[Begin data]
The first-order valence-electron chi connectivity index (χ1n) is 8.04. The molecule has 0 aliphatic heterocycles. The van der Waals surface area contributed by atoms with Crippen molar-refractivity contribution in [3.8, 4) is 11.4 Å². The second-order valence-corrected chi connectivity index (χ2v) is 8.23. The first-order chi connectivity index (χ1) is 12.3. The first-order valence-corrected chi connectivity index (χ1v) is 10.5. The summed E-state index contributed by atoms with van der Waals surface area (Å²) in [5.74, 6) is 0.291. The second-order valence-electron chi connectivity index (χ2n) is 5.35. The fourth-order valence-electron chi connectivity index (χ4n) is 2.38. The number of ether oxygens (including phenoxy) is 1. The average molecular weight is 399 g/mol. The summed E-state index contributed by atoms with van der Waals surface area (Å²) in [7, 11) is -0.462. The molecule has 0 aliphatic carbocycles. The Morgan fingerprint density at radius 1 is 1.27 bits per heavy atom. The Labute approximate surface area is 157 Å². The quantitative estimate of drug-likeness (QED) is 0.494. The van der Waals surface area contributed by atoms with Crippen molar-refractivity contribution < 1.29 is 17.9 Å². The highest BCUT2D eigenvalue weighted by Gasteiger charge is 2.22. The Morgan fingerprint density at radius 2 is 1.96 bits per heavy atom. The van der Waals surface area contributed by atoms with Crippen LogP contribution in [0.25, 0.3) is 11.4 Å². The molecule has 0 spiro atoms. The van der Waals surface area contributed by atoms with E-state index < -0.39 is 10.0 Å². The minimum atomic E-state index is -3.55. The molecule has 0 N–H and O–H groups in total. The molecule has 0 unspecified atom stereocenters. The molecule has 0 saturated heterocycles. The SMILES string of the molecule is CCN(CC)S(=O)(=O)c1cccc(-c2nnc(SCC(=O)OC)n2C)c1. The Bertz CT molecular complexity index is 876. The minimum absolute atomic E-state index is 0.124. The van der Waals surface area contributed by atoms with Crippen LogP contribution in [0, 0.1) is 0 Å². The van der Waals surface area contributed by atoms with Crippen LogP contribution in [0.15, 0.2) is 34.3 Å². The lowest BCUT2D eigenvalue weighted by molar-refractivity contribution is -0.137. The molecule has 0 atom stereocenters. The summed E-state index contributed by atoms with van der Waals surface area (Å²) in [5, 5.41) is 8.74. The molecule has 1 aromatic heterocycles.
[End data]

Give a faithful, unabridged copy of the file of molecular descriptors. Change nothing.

The first-order valence-electron chi connectivity index (χ1n) is 8.04. The molecule has 0 aliphatic heterocycles. The van der Waals surface area contributed by atoms with Crippen molar-refractivity contribution in [3.8, 4) is 11.4 Å². The second-order valence-corrected chi connectivity index (χ2v) is 8.23. The first-order chi connectivity index (χ1) is 12.3. The first-order valence-corrected chi connectivity index (χ1v) is 10.5. The summed E-state index contributed by atoms with van der Waals surface area (Å²) in [5.74, 6) is 0.291. The second-order valence-electron chi connectivity index (χ2n) is 5.35. The fourth-order valence-electron chi connectivity index (χ4n) is 2.38. The number of ether oxygens (including phenoxy) is 1. The average molecular weight is 399 g/mol. The summed E-state index contributed by atoms with van der Waals surface area (Å²) in [7, 11) is -0.462. The molecule has 0 aliphatic carbocycles. The Morgan fingerprint density at radius 1 is 1.27 bits per heavy atom. The Labute approximate surface area is 157 Å². The quantitative estimate of drug-likeness (QED) is 0.494. The van der Waals surface area contributed by atoms with Crippen molar-refractivity contribution < 1.29 is 17.9 Å². The highest BCUT2D eigenvalue weighted by Gasteiger charge is 2.22. The Morgan fingerprint density at radius 2 is 1.96 bits per heavy atom. The van der Waals surface area contributed by atoms with Crippen LogP contribution in [0.25, 0.3) is 11.4 Å². The molecule has 0 spiro atoms. The van der Waals surface area contributed by atoms with E-state index < -0.39 is 10.0 Å². The minimum atomic E-state index is -3.55. The molecule has 0 N–H and O–H groups in total. The molecule has 0 unspecified atom stereocenters. The molecule has 0 saturated heterocycles. The SMILES string of the molecule is CCN(CC)S(=O)(=O)c1cccc(-c2nnc(SCC(=O)OC)n2C)c1. The Bertz CT molecular complexity index is 876. The minimum absolute atomic E-state index is 0.124. The van der Waals surface area contributed by atoms with Crippen LogP contribution in [0, 0.1) is 0 Å². The van der Waals surface area contributed by atoms with Crippen LogP contribution in [0.15, 0.2) is 34.3 Å². The lowest BCUT2D eigenvalue weighted by molar-refractivity contribution is -0.137. The molecule has 0 atom stereocenters. The summed E-state index contributed by atoms with van der Waals surface area (Å²) in [5, 5.41) is 8.74. The molecule has 1 aromatic heterocycles.